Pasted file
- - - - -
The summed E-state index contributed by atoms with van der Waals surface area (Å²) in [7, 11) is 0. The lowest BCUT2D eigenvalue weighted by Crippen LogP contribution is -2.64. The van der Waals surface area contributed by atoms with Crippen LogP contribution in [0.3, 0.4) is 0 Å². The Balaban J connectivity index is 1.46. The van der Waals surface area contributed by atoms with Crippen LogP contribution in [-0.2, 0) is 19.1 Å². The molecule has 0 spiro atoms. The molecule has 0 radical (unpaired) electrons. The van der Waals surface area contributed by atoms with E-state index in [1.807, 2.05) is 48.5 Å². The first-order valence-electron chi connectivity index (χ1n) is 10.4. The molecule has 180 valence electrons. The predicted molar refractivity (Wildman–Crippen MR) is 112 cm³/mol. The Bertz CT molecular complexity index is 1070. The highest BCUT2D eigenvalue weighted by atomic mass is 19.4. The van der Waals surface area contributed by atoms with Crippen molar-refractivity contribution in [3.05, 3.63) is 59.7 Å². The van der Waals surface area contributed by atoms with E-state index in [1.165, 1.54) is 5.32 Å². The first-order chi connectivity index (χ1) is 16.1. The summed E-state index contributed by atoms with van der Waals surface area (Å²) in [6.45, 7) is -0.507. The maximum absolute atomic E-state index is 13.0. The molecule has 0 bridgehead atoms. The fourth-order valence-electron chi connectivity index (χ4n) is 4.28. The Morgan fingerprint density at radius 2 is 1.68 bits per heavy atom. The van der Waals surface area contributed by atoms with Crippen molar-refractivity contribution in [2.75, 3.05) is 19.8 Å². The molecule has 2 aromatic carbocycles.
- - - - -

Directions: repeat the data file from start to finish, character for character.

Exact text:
The summed E-state index contributed by atoms with van der Waals surface area (Å²) in [7, 11) is 0. The lowest BCUT2D eigenvalue weighted by Crippen LogP contribution is -2.64. The van der Waals surface area contributed by atoms with Crippen LogP contribution in [0.3, 0.4) is 0 Å². The Balaban J connectivity index is 1.46. The van der Waals surface area contributed by atoms with Crippen LogP contribution in [-0.2, 0) is 19.1 Å². The molecule has 0 spiro atoms. The molecule has 0 radical (unpaired) electrons. The van der Waals surface area contributed by atoms with E-state index in [1.807, 2.05) is 48.5 Å². The first-order valence-electron chi connectivity index (χ1n) is 10.4. The molecule has 180 valence electrons. The predicted molar refractivity (Wildman–Crippen MR) is 112 cm³/mol. The Bertz CT molecular complexity index is 1070. The highest BCUT2D eigenvalue weighted by atomic mass is 19.4. The van der Waals surface area contributed by atoms with Crippen molar-refractivity contribution in [3.05, 3.63) is 59.7 Å². The van der Waals surface area contributed by atoms with E-state index in [1.165, 1.54) is 5.32 Å². The first-order chi connectivity index (χ1) is 16.1. The summed E-state index contributed by atoms with van der Waals surface area (Å²) in [6.45, 7) is -0.507. The maximum absolute atomic E-state index is 13.0. The molecule has 0 bridgehead atoms. The fourth-order valence-electron chi connectivity index (χ4n) is 4.28. The Morgan fingerprint density at radius 2 is 1.68 bits per heavy atom. The van der Waals surface area contributed by atoms with Crippen molar-refractivity contribution in [2.75, 3.05) is 19.8 Å². The molecule has 2 aromatic carbocycles.